Seeking to Sharpen your Leadership in Market-Based Conservation?

Ruth Norris, a member of the Kinship Conservation Fellows faculty, writes about the challenges conservation leaders face and what she has learned in the process of working with more than 100 mid-career conservation practitioners from all over the world.

Market tools have been changing the way conservation is practiced. The private sector has generated a wealth of new tools and approaches, from private standards, certification and labels, to mitigation banks and carbon offsets, cause-related marketing and socially beneficial enterprises. Every year, there are more tools, more choices, and more confusion and pitfalls facing emerging leaders in the field.

Conservation leaders launching or scaling up market-based programs face two challenges. One is putting programs in context –understanding the forces that affect outcomes, learning from others’ experience and applying analytical tools. The other is building a high-performing team, up to the challenge of continuous adaptation and improvement. These are related but different skills –on the one hand, a technical focus on the right intervention, on the other, getting the best not only from yourself but from many others. It’s as if you need both an MBA and an advanced degree in human resources.

The Kinship Conservation Fellows program is a unique fellowship that addresses both challenges, in a month-long summer program and an ongoing learning community.  Applications for 2013 are open now at  I’ve had the pleasure of serving on the Kinship faculty for six years, working with more than 100 mid-career conservation leaders from all over the world.  Here are a few things I’ve observed.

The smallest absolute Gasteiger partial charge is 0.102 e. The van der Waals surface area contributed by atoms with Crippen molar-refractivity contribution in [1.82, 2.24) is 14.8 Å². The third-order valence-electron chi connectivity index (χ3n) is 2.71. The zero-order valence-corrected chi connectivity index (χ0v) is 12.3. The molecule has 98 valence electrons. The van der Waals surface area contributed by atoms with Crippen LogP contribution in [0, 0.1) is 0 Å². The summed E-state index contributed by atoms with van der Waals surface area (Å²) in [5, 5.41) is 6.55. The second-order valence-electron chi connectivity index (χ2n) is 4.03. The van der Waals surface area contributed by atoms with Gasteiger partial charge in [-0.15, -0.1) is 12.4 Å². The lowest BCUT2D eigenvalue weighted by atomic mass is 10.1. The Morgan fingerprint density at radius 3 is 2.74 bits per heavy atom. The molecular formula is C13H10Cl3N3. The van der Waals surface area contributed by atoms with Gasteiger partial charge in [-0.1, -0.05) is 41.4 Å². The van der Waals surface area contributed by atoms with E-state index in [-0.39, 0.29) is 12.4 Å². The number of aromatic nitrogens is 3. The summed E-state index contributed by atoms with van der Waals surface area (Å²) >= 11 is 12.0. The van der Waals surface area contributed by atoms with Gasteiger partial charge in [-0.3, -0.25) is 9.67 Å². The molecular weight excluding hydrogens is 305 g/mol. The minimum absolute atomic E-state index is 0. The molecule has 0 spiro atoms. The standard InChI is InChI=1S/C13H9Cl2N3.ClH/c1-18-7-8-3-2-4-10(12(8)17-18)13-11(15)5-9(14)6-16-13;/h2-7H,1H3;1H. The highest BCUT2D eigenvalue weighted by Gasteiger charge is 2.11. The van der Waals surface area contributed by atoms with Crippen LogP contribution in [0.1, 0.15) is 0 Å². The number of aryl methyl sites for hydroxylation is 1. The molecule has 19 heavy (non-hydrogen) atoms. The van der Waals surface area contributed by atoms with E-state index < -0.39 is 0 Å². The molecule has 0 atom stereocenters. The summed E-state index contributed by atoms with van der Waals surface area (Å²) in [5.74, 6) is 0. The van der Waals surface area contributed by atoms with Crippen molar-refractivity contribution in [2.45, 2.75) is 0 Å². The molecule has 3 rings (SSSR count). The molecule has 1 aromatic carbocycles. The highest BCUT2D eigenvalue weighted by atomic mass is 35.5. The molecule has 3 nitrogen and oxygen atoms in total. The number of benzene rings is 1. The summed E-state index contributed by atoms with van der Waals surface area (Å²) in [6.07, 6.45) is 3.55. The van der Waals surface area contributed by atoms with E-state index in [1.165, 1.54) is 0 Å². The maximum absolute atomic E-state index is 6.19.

Innovation is the easy part.  A great idea for a new market mechanism, or an insight about how to replicate from one sector or location to another, is only the start.  The real test comes in building an organization that can deliver, to prove the concept and go to scale.

Leading a team is different from succeeding as an individual.  Many of the mid-career professionals we meet in Kinship have made impressive achievements by sheer individual creativity and effort.  They hit a wall when it comes time to go to scale and they can no longer do or oversee everything themselves.  It takes a whole new set of skills to evolve, from the leader who comes up with the answer, to the leader who instills a culture of problem-solving, excellence, and accountability in a large team.  One of the Kinship program’s great strengths is giving these leaders the time and resources to work out this transition.

A good network makes everyone smarter.  Under pressure, one of the first things to go is the sense of perspective, and the time to seek wise counsel from others who have faced similar challenges.  Leaders who maintain ties with a community of peers and mentors have a great advantage in having this resource at hand for anything from a quick brainstorm or reality check to serious help in a crisis. One of the things I value about the Kinship community is the way it helps each Fellow build this resource for him or herself.

Ruth Norris is an executive coach and advisor to conservation organizations and funders, and a member of the Kinship Conservation Fellows faculty.  For more information visit

Leave a Reply